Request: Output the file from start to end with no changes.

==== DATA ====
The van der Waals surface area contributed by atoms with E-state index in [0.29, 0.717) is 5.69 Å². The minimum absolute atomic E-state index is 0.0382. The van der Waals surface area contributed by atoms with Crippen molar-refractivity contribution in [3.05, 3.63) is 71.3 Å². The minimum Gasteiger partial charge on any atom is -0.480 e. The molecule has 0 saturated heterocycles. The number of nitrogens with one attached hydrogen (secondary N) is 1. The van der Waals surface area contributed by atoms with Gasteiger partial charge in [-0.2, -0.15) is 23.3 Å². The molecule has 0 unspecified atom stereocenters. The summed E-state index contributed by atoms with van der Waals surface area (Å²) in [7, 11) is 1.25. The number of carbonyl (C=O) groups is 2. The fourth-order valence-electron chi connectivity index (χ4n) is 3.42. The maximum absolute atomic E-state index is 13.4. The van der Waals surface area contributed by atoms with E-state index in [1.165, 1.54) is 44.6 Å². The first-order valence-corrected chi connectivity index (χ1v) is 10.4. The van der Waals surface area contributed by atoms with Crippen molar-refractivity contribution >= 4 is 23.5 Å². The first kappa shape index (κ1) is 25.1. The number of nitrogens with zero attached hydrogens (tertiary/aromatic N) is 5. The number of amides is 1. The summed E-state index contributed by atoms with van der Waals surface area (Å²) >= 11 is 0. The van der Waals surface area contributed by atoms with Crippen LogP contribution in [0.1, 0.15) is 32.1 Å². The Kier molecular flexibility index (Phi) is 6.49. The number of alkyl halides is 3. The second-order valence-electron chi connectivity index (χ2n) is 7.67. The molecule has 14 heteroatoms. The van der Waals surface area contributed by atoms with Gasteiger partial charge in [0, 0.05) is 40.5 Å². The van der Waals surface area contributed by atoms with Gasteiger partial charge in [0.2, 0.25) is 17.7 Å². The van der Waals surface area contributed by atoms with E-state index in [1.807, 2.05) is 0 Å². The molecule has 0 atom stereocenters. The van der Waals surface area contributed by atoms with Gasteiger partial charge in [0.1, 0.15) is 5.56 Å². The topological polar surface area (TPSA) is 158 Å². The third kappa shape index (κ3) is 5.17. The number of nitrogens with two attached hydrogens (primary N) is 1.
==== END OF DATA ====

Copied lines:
The van der Waals surface area contributed by atoms with E-state index in [0.29, 0.717) is 5.69 Å². The minimum absolute atomic E-state index is 0.0382. The van der Waals surface area contributed by atoms with Crippen molar-refractivity contribution in [3.05, 3.63) is 71.3 Å². The minimum Gasteiger partial charge on any atom is -0.480 e. The molecule has 0 saturated heterocycles. The number of nitrogens with one attached hydrogen (secondary N) is 1. The van der Waals surface area contributed by atoms with Gasteiger partial charge in [-0.2, -0.15) is 23.3 Å². The molecule has 0 unspecified atom stereocenters. The summed E-state index contributed by atoms with van der Waals surface area (Å²) in [7, 11) is 1.25. The number of carbonyl (C=O) groups is 2. The fourth-order valence-electron chi connectivity index (χ4n) is 3.42. The maximum absolute atomic E-state index is 13.4. The van der Waals surface area contributed by atoms with E-state index in [1.165, 1.54) is 44.6 Å². The first-order valence-corrected chi connectivity index (χ1v) is 10.4. The van der Waals surface area contributed by atoms with Crippen molar-refractivity contribution >= 4 is 23.5 Å². The first kappa shape index (κ1) is 25.1. The number of nitrogens with zero attached hydrogens (tertiary/aromatic N) is 5. The number of amides is 1. The summed E-state index contributed by atoms with van der Waals surface area (Å²) >= 11 is 0. The van der Waals surface area contributed by atoms with Crippen LogP contribution in [0.1, 0.15) is 32.1 Å². The Kier molecular flexibility index (Phi) is 6.49. The number of alkyl halides is 3. The second-order valence-electron chi connectivity index (χ2n) is 7.67. The molecule has 14 heteroatoms. The van der Waals surface area contributed by atoms with Gasteiger partial charge in [0, 0.05) is 40.5 Å². The van der Waals surface area contributed by atoms with Gasteiger partial charge in [0.2, 0.25) is 17.7 Å². The van der Waals surface area contributed by atoms with E-state index in [1.807, 2.05) is 0 Å². The molecule has 0 atom stereocenters. The van der Waals surface area contributed by atoms with Gasteiger partial charge in [0.1, 0.15) is 5.56 Å². The topological polar surface area (TPSA) is 158 Å². The third kappa shape index (κ3) is 5.17. The number of nitrogens with two attached hydrogens (primary N) is 1.